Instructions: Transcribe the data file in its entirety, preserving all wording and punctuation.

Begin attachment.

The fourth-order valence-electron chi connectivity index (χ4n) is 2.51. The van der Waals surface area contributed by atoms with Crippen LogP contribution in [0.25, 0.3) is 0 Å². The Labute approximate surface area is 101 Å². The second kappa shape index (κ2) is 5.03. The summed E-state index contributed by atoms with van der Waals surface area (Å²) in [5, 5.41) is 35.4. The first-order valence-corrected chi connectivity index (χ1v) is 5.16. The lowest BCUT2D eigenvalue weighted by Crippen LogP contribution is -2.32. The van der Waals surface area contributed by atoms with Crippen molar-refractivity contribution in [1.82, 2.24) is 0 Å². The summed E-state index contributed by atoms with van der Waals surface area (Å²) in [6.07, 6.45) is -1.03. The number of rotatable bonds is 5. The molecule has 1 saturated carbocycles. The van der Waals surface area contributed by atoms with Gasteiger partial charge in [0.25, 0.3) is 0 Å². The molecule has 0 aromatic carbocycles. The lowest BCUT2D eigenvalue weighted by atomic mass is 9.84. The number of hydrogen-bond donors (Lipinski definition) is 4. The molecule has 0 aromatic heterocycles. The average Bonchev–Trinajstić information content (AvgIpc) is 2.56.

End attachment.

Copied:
The fourth-order valence-electron chi connectivity index (χ4n) is 2.51. The van der Waals surface area contributed by atoms with Crippen LogP contribution in [0.25, 0.3) is 0 Å². The Labute approximate surface area is 101 Å². The second kappa shape index (κ2) is 5.03. The summed E-state index contributed by atoms with van der Waals surface area (Å²) in [5, 5.41) is 35.4. The first-order valence-corrected chi connectivity index (χ1v) is 5.16. The lowest BCUT2D eigenvalue weighted by Crippen LogP contribution is -2.32. The van der Waals surface area contributed by atoms with Crippen molar-refractivity contribution in [1.82, 2.24) is 0 Å². The summed E-state index contributed by atoms with van der Waals surface area (Å²) in [6.07, 6.45) is -1.03. The number of rotatable bonds is 5. The molecule has 1 saturated carbocycles. The van der Waals surface area contributed by atoms with Gasteiger partial charge in [0.25, 0.3) is 0 Å². The molecule has 0 aromatic carbocycles. The lowest BCUT2D eigenvalue weighted by atomic mass is 9.84. The number of hydrogen-bond donors (Lipinski definition) is 4. The molecule has 0 aromatic heterocycles. The average Bonchev–Trinajstić information content (AvgIpc) is 2.56.